A leading member of the local tribal structure, Alawi al-Basha bin Zaba, secretary-general of the Alliance Council of the Ma’rib and al-Jawf tribes (al-Jawf is a neighboring governorate) told a London-based Saudi daily that the military operations in Ma’rib and their resulting collateral damage threatened to turn Ma’rib into “another Sa’dah,” referring to the simmering rebellion in north Yemen that has posed one of the Yemeni state’s most serious challenges. The operations in Ma’rib “will pull the tribes into confrontation with the state. We have warned of such a situation and said that it must be handled in a completely different way. ” Of particular offense was the practice of demolishing the homes of al-Qaeda suspects by firing mortars and Katyusha rockets from a range of some kilometers, inevitably destroying the homes of people with no relation to the militants. Bin Zaba saw a darker purpose behind such tactics; “Some officials might be seeking to push the tribes towards allying with al-Qaeda… Some officials and shaykhs are benefiting from keeping the situation as is,” he said (Elaph, June 13). The tribal leader suggests official reports regarding the presence of al-Qaeda in Ma’rib are exaggerated and designed to increase foreign aid to the state.

Fighting threatened to grow out of control as Yemeni armor began to roll into Ma’rib and tribal allies of the Abidah and the Shabwani clan began to pour into the region from neighboring governorates. Attacks were made against the local Republican Palace, military outposts and power stations. Pylons carrying electric power to Sana’a were brought down and al-Jad’an tribesmen blocked the road between Sana’a and Ma’rib. Gas pipelines were destroyed and technicians prevented from making repairs. When planes of the Yemeni Air Force began flying over the region the Abidah tribesmen responded by firing antiaircraft weapons. The Alliance Council of the Ma’rib and al-Jawf tribes described the government offensive as “terrorist acts” and warned that if political intervention was not forthcoming, “the tribes will abandon their responsibilities and allow al-Qaeda to take control of Ma’rib Governorate” (Ma’rib Press, June 11).

A June 12 meeting between shaykhs of the Abida tribe and Interior Minister Major General Mutahar Rashad al-Masri produced an agreement in which the tribe vowed to stop harboring al-Qaeda suspects, condemned sabotage and agreed to dismantle roadblocks and allow repairs to the pipeline (AFP, June 13). Al-Qaeda had different plans, however. In mid-June, AQAP released a statement in response to what it described as attacks on “women, children and brothers” in the Wadi Abidah region of Ma’rib. The group appealed to the shaykhs of Abidah and the shaykhs of Ma’rib to distance themselves from the “Crusader campaign” and President Ali Abdullah Saleh stated, “With permission from God, [we will] set the ground alight under the feet of the tyrant infidels from the regime of Ali [Abdullah] Saleh and his aides – the agents of America” (al-Jazeera, June 19). There has been speculation that the devastating June 19 AQAP attack on the Aden offices of the Political Security Organization (PSO) was intended as revenge for the assault on the Abidah region and was part of an effort to ingratiate themselves with tribal leaders who had agreed to expel al-Qaeda elements from their territories (Al-Ahali, June 22).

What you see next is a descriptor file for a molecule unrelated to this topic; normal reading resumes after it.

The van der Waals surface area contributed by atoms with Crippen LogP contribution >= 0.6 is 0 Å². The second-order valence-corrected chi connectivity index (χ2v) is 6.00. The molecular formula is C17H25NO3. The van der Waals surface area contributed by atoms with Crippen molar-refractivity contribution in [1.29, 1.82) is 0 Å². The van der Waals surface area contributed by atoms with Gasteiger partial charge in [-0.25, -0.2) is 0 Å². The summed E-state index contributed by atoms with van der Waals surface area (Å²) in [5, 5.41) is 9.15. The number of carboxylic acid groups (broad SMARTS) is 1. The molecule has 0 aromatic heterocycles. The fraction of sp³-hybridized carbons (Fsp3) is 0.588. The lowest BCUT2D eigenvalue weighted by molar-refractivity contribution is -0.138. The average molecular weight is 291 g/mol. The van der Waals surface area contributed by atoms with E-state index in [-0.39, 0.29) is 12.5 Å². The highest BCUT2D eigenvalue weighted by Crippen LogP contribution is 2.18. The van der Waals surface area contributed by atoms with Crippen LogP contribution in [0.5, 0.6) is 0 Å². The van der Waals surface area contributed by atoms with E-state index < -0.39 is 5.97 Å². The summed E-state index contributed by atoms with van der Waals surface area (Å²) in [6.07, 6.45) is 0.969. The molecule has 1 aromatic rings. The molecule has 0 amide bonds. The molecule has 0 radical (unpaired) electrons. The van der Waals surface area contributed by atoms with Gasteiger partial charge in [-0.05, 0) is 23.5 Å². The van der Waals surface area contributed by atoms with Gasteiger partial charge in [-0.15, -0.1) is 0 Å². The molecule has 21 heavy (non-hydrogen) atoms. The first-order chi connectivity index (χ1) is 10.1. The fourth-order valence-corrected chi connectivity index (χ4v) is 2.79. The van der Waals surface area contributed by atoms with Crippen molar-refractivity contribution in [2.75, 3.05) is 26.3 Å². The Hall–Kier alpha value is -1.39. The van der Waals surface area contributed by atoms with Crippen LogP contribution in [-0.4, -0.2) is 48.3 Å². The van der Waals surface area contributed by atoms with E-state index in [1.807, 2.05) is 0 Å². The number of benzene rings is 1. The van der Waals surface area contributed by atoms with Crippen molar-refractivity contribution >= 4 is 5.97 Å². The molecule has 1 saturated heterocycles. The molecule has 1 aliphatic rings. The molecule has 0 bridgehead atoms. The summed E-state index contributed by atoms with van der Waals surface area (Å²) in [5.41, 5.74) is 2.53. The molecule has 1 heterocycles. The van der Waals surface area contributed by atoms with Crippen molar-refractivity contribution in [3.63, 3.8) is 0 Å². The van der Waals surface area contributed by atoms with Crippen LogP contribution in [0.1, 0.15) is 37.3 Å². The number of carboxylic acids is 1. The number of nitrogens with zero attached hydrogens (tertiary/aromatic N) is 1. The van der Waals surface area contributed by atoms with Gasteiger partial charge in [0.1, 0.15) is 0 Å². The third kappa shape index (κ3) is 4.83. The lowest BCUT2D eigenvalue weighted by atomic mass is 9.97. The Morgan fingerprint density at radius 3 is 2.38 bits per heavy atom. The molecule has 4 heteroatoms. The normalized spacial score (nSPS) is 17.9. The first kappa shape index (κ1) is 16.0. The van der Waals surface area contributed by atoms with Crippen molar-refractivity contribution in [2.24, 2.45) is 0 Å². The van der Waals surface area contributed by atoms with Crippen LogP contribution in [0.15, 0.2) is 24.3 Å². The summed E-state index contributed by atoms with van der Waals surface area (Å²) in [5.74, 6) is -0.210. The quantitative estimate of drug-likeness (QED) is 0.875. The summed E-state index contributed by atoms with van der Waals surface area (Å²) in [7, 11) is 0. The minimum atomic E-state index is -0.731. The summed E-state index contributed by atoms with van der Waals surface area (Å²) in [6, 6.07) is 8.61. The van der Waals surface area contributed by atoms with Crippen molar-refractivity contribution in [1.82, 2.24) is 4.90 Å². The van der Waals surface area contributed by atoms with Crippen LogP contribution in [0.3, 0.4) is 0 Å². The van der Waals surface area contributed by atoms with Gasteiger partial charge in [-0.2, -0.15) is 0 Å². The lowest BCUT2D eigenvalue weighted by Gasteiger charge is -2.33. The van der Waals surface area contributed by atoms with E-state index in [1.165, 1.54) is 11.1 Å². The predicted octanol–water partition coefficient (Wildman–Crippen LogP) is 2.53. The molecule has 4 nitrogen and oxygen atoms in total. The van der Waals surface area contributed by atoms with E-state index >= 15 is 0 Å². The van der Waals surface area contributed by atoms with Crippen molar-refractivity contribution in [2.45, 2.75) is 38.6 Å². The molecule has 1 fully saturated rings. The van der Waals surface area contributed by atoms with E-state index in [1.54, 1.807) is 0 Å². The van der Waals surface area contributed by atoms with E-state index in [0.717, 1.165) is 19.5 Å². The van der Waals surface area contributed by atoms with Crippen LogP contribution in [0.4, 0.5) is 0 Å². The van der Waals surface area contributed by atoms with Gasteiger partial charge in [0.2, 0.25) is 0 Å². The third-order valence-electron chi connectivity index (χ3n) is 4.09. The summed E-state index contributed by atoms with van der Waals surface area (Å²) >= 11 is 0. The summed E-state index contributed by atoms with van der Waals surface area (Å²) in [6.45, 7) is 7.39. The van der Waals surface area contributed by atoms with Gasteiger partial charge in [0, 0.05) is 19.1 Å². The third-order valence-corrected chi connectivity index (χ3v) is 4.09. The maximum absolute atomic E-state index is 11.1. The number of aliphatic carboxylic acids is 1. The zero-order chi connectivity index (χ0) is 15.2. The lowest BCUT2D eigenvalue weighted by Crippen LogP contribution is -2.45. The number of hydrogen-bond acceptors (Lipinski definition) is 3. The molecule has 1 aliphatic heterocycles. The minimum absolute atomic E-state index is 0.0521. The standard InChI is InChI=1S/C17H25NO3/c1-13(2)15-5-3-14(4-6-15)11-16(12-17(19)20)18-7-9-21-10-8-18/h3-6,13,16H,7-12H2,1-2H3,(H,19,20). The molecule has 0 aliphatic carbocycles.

Destroying Ma’rib’s Main Pipeline

On June 12, a bulldozer was used to destroy the main pipeline carrying oil to the Hodeida governorate port of Ras Issa, the third attack on the pipeline in less than a month. Ministry of the Interior sources said the attack was the work of the Hatik sub-tribe of the Abidah, angered by the military offensive. Ministry of Defense sources claimed that the attack had actually been the work of Saudi AQAP deputy leader Sa’id al-Shihri (26sep.net, June 14; Okaz, June 16; Yemen Post, June 28). Al-Hatik leaders denied any participation in the attempt to break the pipeline (al-Taghyir [Sana’a], June 17).

Local sources told a pan-Arab daily that those who attacked the pipeline were tribesmen with no ties to al-Qaeda seeking revenge for an entire family that was killed by army shelling during operations in the Abidah region. The tribesmen were also angered by an attempt to arrest Shaykh Nasir Qammad bin Durham, who was accused of harboring al-Qaeda operatives. The shaykh evaded security authorities but his home was destroyed by artillery. The bulldozer attack on the pipeline was said to have created a huge fire with a smoke column that could be seen 40 km away (al-Hayat, June 13).

More violence broke out in Ma’rib as tribes began fighting over control of the local oil fields. Government forces did not intervene in recent clashes between the Abidah and the Bal-Harith that killed 18 during fighting over an oil field near the border with Shabwa governorate (Yemen Post, June 24; al-Tagheer, June 24).

Conclusion

A recent study of the political role of Yemen’s tribes stated that the often abrasive relations between the tribes and central government had been tempered by President Saleh’s attempts to improve the relationship. The tribes now dominate both parliament and the Shura Council, resulting in some tribal conventions being integrated into national legislation. However, the hereditary nature of tribal authority and the dominance of tribal chiefs have led to the exclusion of tribesmen from political involvement. An estimated 85% of Yemenis belong to tribes, most of which are well-armed. [1]

Despite evidence to the contrary, Ma’rib Governor Naji Bin Ali al-Zaidi prefers to maintain that al-Qaeda members in Ma’rib are not natives of the area, but are rather “strangers who are exploiting the hospitality of the Ma’rib people to hide and plan for their terrorist operations.” The governor points to the wild terrain and nomadic nature of the local people as draws for a terrorist group seeking safe havens. Al-Zaidi warns that al-Qaeda “are targeting the whole world through our province, because Yemen, several Arab and foreign countries all have interests in this province” (Yemen Observer, March 9). Regardless of the governor’s claims, there appears to be continued sympathy for local al-Qaeda members in the region. Recently two AQAP members wanted for attacks on military and security forces, Mansur Saleh Dalil (a.k.a. Salel Salim Dalil) and Mubarak al-Shabwani, surrendered to authorities in Ma’rib.  Attacks on security checkpoints quickly followed the death penalties handed down to the men on July 7 (Saba, June 15, July 11; Yemen Post, June 15).